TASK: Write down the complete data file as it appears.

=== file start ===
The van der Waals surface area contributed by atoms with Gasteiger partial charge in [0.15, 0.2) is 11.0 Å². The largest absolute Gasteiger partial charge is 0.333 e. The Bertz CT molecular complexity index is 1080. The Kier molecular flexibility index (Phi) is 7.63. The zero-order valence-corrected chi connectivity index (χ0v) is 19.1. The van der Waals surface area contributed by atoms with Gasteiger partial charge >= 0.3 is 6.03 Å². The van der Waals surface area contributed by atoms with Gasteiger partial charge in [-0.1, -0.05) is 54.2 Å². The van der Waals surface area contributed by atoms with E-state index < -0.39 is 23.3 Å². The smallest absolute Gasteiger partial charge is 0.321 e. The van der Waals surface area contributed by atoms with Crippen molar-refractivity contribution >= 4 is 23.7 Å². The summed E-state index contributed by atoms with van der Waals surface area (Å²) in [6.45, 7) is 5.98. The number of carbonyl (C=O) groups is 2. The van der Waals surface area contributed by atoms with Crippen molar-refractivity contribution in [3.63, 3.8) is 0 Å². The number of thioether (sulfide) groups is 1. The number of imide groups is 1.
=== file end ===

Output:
The van der Waals surface area contributed by atoms with Gasteiger partial charge in [0.15, 0.2) is 11.0 Å². The largest absolute Gasteiger partial charge is 0.333 e. The Bertz CT molecular complexity index is 1080. The Kier molecular flexibility index (Phi) is 7.63. The zero-order valence-corrected chi connectivity index (χ0v) is 19.1. The van der Waals surface area contributed by atoms with Gasteiger partial charge >= 0.3 is 6.03 Å². The van der Waals surface area contributed by atoms with Gasteiger partial charge in [-0.1, -0.05) is 54.2 Å². The van der Waals surface area contributed by atoms with E-state index < -0.39 is 23.3 Å². The smallest absolute Gasteiger partial charge is 0.321 e. The van der Waals surface area contributed by atoms with Crippen molar-refractivity contribution >= 4 is 23.7 Å². The summed E-state index contributed by atoms with van der Waals surface area (Å²) in [6.45, 7) is 5.98. The number of carbonyl (C=O) groups is 2. The van der Waals surface area contributed by atoms with Crippen molar-refractivity contribution in [3.63, 3.8) is 0 Å². The number of thioether (sulfide) groups is 1. The number of imide groups is 1.